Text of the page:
Surgical procedures designed to shorten or otherwise modify the palate may provide relief of upper airway collapse at the palatal level in patients with sleep-disordered breathing (SDB). For patients who fail to obtain relief or suffer a relapse after an initial surgical success, salvage surgical techniques may be appropriate. Although the principles of these salvage techniques are similar to the commonly performed primary surgical procedures, subtle modifications of the approach are sometimes required, and these are emphasized in this chapter.
The uvulopalatopharyngoplasty (UPPP) procedure has become a mainstay in the management of palatal collapse for patients with SDB. A review of the literature has shown that 40.7% of patients who have undergone this procedure have a favorable response. A favorable response is defined as an Apnea/Hypopnea Index (AHI) of less than 20 episodes per hour, as well as a 50% decrease in the AHI from the baseline. In addition, in an effort to decrease the morbidity of surgical treatment, several office-based surgical interventions have been developed and implemented for the treatment of obstruction at the palate level, including laser-assisted uvulopalatoplasty (LAUP) and radiofrequency ablation of the palate (RFAP). Although these procedures have proven effective in treating mild SDB in short-term analyses, the long-term evaluation of these procedures has revealed a substantial rate of recurrence of both the snoring and daytime sleepiness, and in some cases a steady trend toward recurrence has been shown over time.
There is a large number of publications and research on the possible cause of unsatisfactory response after palate procedures. The main culprit, most experts would agree, is the failure to recognize and treat obstruction at other levels of the airway such as the base of the tongue. Postoperative changes in upper airway dynamics, compliance, and site of collapse can also occur after prior palate surgery and result in relapse after initial surgical success. Finally, the inadequacy of addressing the soft palate obstruction at the initial palate surgery can result in surgical failure. In this chapter, we will focus our attention on addressing the persistent retropalatal obstruction after palate surgery, and we will assume that other levels of airway obstruction, if any, have been adequately addressed.
The salvage of patients who have undergone prior palatal procedures but failed to respond due to persistent retropalatal obstruction has received relatively little attention in the medical literature. Retreatment has been considered, and reports of successful series of patients have been documented. Li et al. showed that patients who have relapsed after successful RFAP treatment may be rescued with subsequent RFAP procedures with improvement in both snoring and sleepiness. The potential for long-term recidivism after UPPP, LAUP, and RFAP procedures with a second palate procedure emphasizes the need for technical knowledge in surgically managing patients who have failed initial palate surgery for SDB. It is important to note that to ensure the success of the reoperation, it is paramount to reevaluate the upper airway to confirm the persistent obstruction at the retropalatal level and the lack of obstruction at other levels of the airway.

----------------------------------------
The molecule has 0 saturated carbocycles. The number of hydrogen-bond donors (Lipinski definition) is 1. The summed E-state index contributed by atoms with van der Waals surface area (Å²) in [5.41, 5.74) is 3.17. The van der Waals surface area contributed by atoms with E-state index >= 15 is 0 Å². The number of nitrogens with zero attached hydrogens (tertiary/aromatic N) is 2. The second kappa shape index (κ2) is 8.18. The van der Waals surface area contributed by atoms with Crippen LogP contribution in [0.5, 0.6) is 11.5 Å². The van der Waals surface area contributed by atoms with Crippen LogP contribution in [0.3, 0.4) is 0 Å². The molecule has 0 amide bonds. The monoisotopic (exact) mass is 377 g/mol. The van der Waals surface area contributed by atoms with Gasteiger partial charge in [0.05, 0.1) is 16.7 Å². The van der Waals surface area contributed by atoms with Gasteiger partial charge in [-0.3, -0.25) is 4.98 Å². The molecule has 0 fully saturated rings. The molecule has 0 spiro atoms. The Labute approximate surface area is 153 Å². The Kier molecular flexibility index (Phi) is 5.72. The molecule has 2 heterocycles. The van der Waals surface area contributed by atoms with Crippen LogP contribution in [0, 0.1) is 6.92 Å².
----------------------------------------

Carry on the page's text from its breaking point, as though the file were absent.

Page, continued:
We describe the implementation of well-known palatal interventions in patients who have been previously treated with a palatal procedure. We have found that many of these patients who have either failed initial treatment with prior palatal surgery or suffered a long-term recurrence may be successfully salvaged. We consider here the use of four basic palatal surgical interventions—UPPP, LAUP, RFAP, and palatal advancement—while recognizing that there are a number of other effective treatments, such as the Z-palatoplasty described in the next chapter. Although all these procedures are designed to enlarge the velopharyngeal isthmus and to decrease the vibration of the soft palate, they achieve this goal in different ways. We acknowledge that virtually any permutation of primary procedure and secondary salvage procedure can be considered. To illustrate the essential possibilities, however, we have focused on five typical circumstances that lend themselves, primarily because of the postsurgical anatomy, to one or other of the salvage strategies.
Patients who have had their snoring successfully mitigated with LAUP but have experienced a relapse may be appropriate candidates for retreatment with LAUP. If they are reluctant to suffer the discomfort associated with this procedure, or if they are experiencing any type of dysphagia symptoms or occasional aspiration as a result of the prior treatment, it may be preferable to consider a trial of RFAP. Radiofrequency energy causes a low-temperature molecular disintegration, resulting in volumetric tissue removal with minimal collateral tissue damage.
The treatment is performed as previously detailed with the patients seated in the office. After achieving local anesthesia, a commercially available RFAP handpiece connected to a 465-kHz radiofrequency device is introduced submucosally in a midline (600 J) and two lateral locations (300 J) for three separate sequences of energy, delivering a total of 1200 J at a target temperature of 85°C and 10 watts of power. The intended effect is the shrinkage of the soft tissues, resulting in tightening and modest shortening of the palate ( Fig. 66.1 ).
RFAP is not associated with any major complications. The salvage operation may involve the risks of attaining suboptimal results as in primary surgery. RFAP, although intended to be mucosa sparing, is nevertheless associated with a high incidence of mucosal injuries, many of which are occult. Mucosal edema, if it happens, settles by itself. Superficial ulceration of the soft palate has also been reported.